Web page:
Tillandsias (Air plants)
Air plants are unlike any other houseplant. They don’t need a pot, or even any soil to survive. And yet their low-maintenance temperament, coupled with their elegant foliage and fleeting, ethereal flowers, means they are fast becoming a firm favourite amongst houseplant enthusiasts.
Learn all about them with our guide to caring for these remarkable florae.
So what exactly are Air plants?
All 650 species of air plants belong to a large, diverse genus known as Tillandsia. Originating from tropical, mountainous, and desert regions of Southern and Central America and the Caribbean, these plants have a unique ability to thrive without any soil. Air plants are epiphytes (a plant that grows on another plant but doesn’t feed from it), using their short roots as an anchor system to cling on to other structures like trees, rocks, other plants, and even man-made structures. Unlike most plants that absorb nutrients and water via their roots, air plants absorb nutrients and water through porous, hair-like cells on their foliage called trichomes.
What do Air plants look like?
Most Tillandsias have long, slender, silver spiked leaves that protrude in a rosette-like formation from the centre of the plant. Foliage ranges in colour from silvery greens to muted greys, and some have deep crimson blushes in strong sunlight.
Tillandsias bloom only once in their lifetime. Sometimes, the flowers last for just a day or two, but a full flower head can bloom for many months. Most Tillandsia flowers are bright fuchsia, violet, or orange in colour, and are highly exotic in appearance, such as the ethereal. The plant begins to die off after flowering, but that is whilst it has produced offsets that eventually replace the original plant. It may take several years to die completely.
Styling your Air plants
Because air plants don’t need soil or even a pot, you can really get creative displaying them. Try hanging them in open glass orbs to make a feature of the exposed root systems. This looks especially cool with long curly leaved varieties like Tillandsia ‘Eric Knobloch’, allowing the foliage to cascade down. Open glass terrariums are another way to showcase the unusual anatomy of Tillandsia. Shell and rock collections or pieces of driftwood make good ‘substrates’ for a naturalistic display. You could even anchor your Tillandsia in a more precarious position using copper-free wire, nails or hot air plant glue to secure its roots. However you display yours, make sure the roots and foliage are exposed to plenty of fresh air.
The amount of light your air plant needs depends on its species but in general they love high light. Varieties like Tillandsia ‘Silver Queen’ originate from warm, humid areas with plenty of sunlight. They do best in a bright position with lots of direct light. Green varieties such as Tillandsia Capitata have greener foliage and absorb light more efficiently. They hail from cooler, shadier forest areas, so will tolerate a moderately shady spot in your home.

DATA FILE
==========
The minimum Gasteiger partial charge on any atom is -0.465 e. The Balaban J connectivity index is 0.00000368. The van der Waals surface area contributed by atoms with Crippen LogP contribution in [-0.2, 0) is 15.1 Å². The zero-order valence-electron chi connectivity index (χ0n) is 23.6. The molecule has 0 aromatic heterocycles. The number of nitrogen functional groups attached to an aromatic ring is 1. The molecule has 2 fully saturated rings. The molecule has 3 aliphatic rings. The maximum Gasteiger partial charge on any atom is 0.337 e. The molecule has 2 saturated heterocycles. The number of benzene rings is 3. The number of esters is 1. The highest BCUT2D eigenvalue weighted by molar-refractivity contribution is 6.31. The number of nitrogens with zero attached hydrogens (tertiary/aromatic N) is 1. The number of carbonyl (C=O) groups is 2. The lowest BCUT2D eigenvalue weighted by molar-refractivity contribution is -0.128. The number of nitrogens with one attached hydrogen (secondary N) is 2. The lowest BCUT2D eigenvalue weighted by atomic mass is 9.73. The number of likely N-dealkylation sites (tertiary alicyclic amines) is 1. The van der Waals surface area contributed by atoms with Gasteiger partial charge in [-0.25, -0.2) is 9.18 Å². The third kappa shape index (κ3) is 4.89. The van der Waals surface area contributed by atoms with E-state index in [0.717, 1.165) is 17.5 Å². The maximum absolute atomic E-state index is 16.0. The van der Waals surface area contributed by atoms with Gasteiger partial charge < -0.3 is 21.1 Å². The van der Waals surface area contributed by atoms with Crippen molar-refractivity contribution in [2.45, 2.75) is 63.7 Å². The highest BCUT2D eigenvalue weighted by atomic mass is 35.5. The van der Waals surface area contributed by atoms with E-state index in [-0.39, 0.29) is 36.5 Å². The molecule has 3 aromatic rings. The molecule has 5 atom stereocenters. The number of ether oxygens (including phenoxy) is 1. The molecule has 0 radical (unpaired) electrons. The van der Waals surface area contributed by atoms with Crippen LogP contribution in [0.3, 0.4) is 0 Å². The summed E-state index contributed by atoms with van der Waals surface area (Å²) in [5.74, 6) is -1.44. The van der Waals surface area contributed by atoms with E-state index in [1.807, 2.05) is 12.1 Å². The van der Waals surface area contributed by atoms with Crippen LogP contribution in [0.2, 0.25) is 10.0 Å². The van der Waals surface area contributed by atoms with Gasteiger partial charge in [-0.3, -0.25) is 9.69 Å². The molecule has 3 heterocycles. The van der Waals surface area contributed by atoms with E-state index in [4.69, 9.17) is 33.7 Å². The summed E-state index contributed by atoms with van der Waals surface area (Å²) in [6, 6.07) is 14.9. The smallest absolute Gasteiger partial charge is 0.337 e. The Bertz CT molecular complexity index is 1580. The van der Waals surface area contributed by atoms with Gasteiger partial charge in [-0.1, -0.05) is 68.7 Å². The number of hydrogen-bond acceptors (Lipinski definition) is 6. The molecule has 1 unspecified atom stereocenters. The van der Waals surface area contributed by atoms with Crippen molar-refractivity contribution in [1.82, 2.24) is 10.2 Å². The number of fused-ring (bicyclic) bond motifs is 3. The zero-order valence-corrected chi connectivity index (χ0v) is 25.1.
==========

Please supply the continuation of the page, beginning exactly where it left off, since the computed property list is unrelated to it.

Despite being low-maintenance in all other areas, Tillandsias are somewhat particular about their watering. Luckily, they are clever communicators and will let you know when they are thirsty by fading from green to silver as they dry out. After watering, the foliage should return to a brighter green. They are sensitive to chemicals like fluoride or chlorine, so try to use rainwater or dechlorinated water for your air plant.
Since Tillandsia absorbs water via the trichomes on its foliage, you should thoroughly mist its leaves two or three times per week during the growing period. Additionally, you should fully submerge your plant in water every two to three weeks for 30minutes, draining the plant thoroughly after. Silver varieties only need a quick dunking, since they have lots of trichomes to absorb water. Green varieties have fewer trichomes so need submerging for a couple of hours. Allow the plant to dry thoroughly after watering.
TEMPERATURE AND HUMIDITY
Tillandsia do just fine in average household temperatures, so you shouldn’t need to make any special adjustments. Keep them away from drafts, radiators, or air conditioning units as they don’t like extreme temperatures. Air plants prefer relatively high humidity levels, so consider displaying them in a bathroom or kitchen where moisture levels are naturally higher than the rest of the house.
You won’t need to provide much additional food for your Tillandsia, since their trichomes are efficient at extracting nutrients from the air. To encourage blooming, you can enrich their water with a low-nitrogen water-soluble food, but it isn’t essential. We stock a special houseplant fertiliser.
Tillandsias produce offsets or ‘pups’, as they get ready to bloom. Once the pups are around a third of the size of the mother plant, they should pull away easily, or you can use a knife to remove them. Simply treat the pups as you would a mature Tillandsia.
Intrigued by these other-worldly plants? Eager to introduce some soil-less sorcery to your houseplant collection? Then check out our impressive range of Tillandsia below.
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